Addressing the risks ahead in the Middle East: Report
The COVID-19 pandemic revealed weaknesses and vulnerabilities in various countries across the globe, a risk management analyst told Al Arabiya English.
“Late responsiveness, inadequate capacities to address the problem, the disruption of supply chains, among others, showed that we were not prepared to deal with this global crisis, despite the concerns, warnings, and speculations of scientists who perceived the rapid spread of infectious diseases as a global risk,” Hicham Khamis from Pinnacle Infotech said.
Economies, social policies, and systems are recovering from the pandemic and its variants, but newfound opportunities exist with rapid progress on vaccination rollouts.
Despite the world turning the corner, many nations continue to face stagnating economies with little potential for growth.
“Many countries and major economies are still struggling to combat the economic knock-on which aggravated social divides, disparities, labor market gaps, inflation, and public debts,” Khamis noted, adding that countries in the global south are being held back by low vaccination rates.
The World Economic Forum’s (WEF) global risk assessment for 2022 indicated that environmental risks are the ones perceived as the most severe threats over the coming decade. Climate action failure, extreme weather, and biodiversity loss will all play a role.
Infectious diseases remain a steady threat, while economic and geopolitical confrontations create risks for large parts of the globe.
Arab countries have their own challenges, with regional disputes a constant, which weigh down on the progress and prosperity of several countries.
Deloitte’s senior advisor for government and the public sector, Wael Kaafarani, explained to Al Arabiya English that it is critical to differentiate between “perceived” risk and “actual risk.” Risk perception refers to experts’ judgments and evaluations of an adverse event that could occur in the future.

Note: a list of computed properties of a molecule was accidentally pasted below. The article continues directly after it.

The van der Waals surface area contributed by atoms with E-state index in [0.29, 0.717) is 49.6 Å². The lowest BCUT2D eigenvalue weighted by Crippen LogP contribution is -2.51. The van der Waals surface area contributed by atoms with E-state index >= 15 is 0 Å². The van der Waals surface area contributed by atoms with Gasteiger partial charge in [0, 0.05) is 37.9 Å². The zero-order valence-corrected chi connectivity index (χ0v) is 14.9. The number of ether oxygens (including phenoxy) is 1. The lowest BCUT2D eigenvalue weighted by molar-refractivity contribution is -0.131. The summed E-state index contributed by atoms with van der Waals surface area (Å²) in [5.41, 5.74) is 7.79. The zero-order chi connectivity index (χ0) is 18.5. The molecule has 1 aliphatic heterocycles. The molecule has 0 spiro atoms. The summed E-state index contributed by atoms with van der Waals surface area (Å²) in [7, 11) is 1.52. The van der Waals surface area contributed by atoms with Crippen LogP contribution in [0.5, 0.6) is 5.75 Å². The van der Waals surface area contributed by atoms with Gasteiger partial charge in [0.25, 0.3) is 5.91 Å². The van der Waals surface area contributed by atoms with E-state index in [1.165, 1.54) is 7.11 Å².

“To assess the probability and impacts of risks and develop adequate mitigation plans allowing to prevent or decrease the negative impacts, actual data and risk indicators are used to determine inherent risks in countries with robust risk management procedures, not perception,” Kaafarani said.
Given the United Arab Emirates’ position as a regional financial hub, keeping on top of extensive cybersecurity measures is essential. (Stock photo)
Gulf Cooperation Council
The WEF’s assessment indicates that Saudi Arabia should keep an eye on potential inflationary prices on goods and services.
Fractured relations in the region prevail, including proxy wars, military interventions, chemical, biological, or cyber-attacks.
The attacks from the Iran-backed Houthis targeting infrastructure in the Kingdom remain a threat. Attacks on airports, oil refineries, hospitals, and roads could have economic and societal ramifications on Saudi Arabia.
The UAE and Qatar sit in relatively stable geopolitical and economic environments. According to the assessment, Qatar sees failure to address climate action as a significant risk.
Given the United Arab Emirates’ position as a regional financial hub, the risk of an asset bubble burst exists. Keeping on top of extensive cybersecurity measures is essential too.
“What is more important than risk is the response to address the inherent risks with appropriate and adequate controls to bring their impact into an acceptable level based on the risk tolerance of each nation,” Kaafarani said.
Many GCC countries have set a good example by taking initiatives to address economic, financial, social, and cyber security risks.
These initiatives include effective policies to manage public debt and the steady diversification of the economy to become less oil-dependent.
Wider Middle East
Iraq and Lebanon are two countries to watch in the year ahead for different reasons.
Iraq’s economic position has improved in parallel with the recovery of global oil markets. World Bank data indicates that a 3.4 percent in growth of GDP is expected from 2022 to 2023.
Iraq’s recovery is due to a large extent to the pressure on the healthcare systems easing that was struggling during the pandemic, Serge Zamora, economist, and a senior analytical consultant at SAS, told Al Arabiya English.
The desperate economic situation in Lebanon is unlikely to change this year, and one analyst suggested that the elections – set to take place this year – will play an essential role in how the country’s economy and society will fare.
“Everyone has their doubts on whether the general Lebanese elections -scheduled on the 15th of May 2022 – will be conducted as programmed,” MENA geopolitical analyst at ClipperData Analytics, Bachar el-Halabi, told Al Arabiya English.
He argued that there are potential security risks of various kinds if the elections are postponed. Another factor that could impact the elections is whether the US and Iran reach a deal in the Vienna nuclear talks.
He stated: “If that happens before May, which might be the case, I think Hezbollah might be in a better position to engage in the elections and to probably attempt to maintain a parliamentarian majority which will only solidify its grip on power and the state as a whole.”
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